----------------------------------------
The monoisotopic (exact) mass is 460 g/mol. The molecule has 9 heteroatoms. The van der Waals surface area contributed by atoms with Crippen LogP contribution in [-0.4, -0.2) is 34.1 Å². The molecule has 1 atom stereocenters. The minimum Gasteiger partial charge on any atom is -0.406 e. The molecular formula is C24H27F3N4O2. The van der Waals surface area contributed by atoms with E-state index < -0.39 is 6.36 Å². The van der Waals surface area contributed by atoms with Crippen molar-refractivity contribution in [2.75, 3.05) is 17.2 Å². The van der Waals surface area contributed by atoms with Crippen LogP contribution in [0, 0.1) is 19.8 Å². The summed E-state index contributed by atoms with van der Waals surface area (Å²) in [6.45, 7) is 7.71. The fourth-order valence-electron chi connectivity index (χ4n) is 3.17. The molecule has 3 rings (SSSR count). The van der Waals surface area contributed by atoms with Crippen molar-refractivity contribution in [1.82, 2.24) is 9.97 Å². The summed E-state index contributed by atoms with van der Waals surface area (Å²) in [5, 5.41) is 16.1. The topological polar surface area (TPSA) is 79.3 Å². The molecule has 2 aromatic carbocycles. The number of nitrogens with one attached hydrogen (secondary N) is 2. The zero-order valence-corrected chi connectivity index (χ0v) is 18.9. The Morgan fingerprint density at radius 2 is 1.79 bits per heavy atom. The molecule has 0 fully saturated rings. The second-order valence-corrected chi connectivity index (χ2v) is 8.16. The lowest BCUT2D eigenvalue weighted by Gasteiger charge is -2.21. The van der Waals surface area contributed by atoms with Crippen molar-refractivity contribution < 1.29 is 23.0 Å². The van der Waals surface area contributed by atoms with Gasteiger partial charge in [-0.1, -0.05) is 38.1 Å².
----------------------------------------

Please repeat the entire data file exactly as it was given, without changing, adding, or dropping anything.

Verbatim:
The monoisotopic (exact) mass is 460 g/mol. The molecule has 9 heteroatoms. The van der Waals surface area contributed by atoms with Crippen LogP contribution in [-0.4, -0.2) is 34.1 Å². The molecule has 1 atom stereocenters. The minimum Gasteiger partial charge on any atom is -0.406 e. The molecular formula is C24H27F3N4O2. The van der Waals surface area contributed by atoms with E-state index < -0.39 is 6.36 Å². The van der Waals surface area contributed by atoms with Crippen molar-refractivity contribution in [2.75, 3.05) is 17.2 Å². The van der Waals surface area contributed by atoms with Crippen LogP contribution in [0, 0.1) is 19.8 Å². The summed E-state index contributed by atoms with van der Waals surface area (Å²) in [6.45, 7) is 7.71. The fourth-order valence-electron chi connectivity index (χ4n) is 3.17. The molecule has 3 rings (SSSR count). The van der Waals surface area contributed by atoms with Crippen molar-refractivity contribution in [1.82, 2.24) is 9.97 Å². The summed E-state index contributed by atoms with van der Waals surface area (Å²) in [5, 5.41) is 16.1. The topological polar surface area (TPSA) is 79.3 Å². The molecule has 2 aromatic carbocycles. The number of nitrogens with one attached hydrogen (secondary N) is 2. The zero-order valence-corrected chi connectivity index (χ0v) is 18.9. The Morgan fingerprint density at radius 2 is 1.79 bits per heavy atom. The molecule has 0 fully saturated rings. The second-order valence-corrected chi connectivity index (χ2v) is 8.16. The lowest BCUT2D eigenvalue weighted by Gasteiger charge is -2.21. The van der Waals surface area contributed by atoms with Crippen molar-refractivity contribution < 1.29 is 23.0 Å². The van der Waals surface area contributed by atoms with Gasteiger partial charge in [-0.1, -0.05) is 38.1 Å².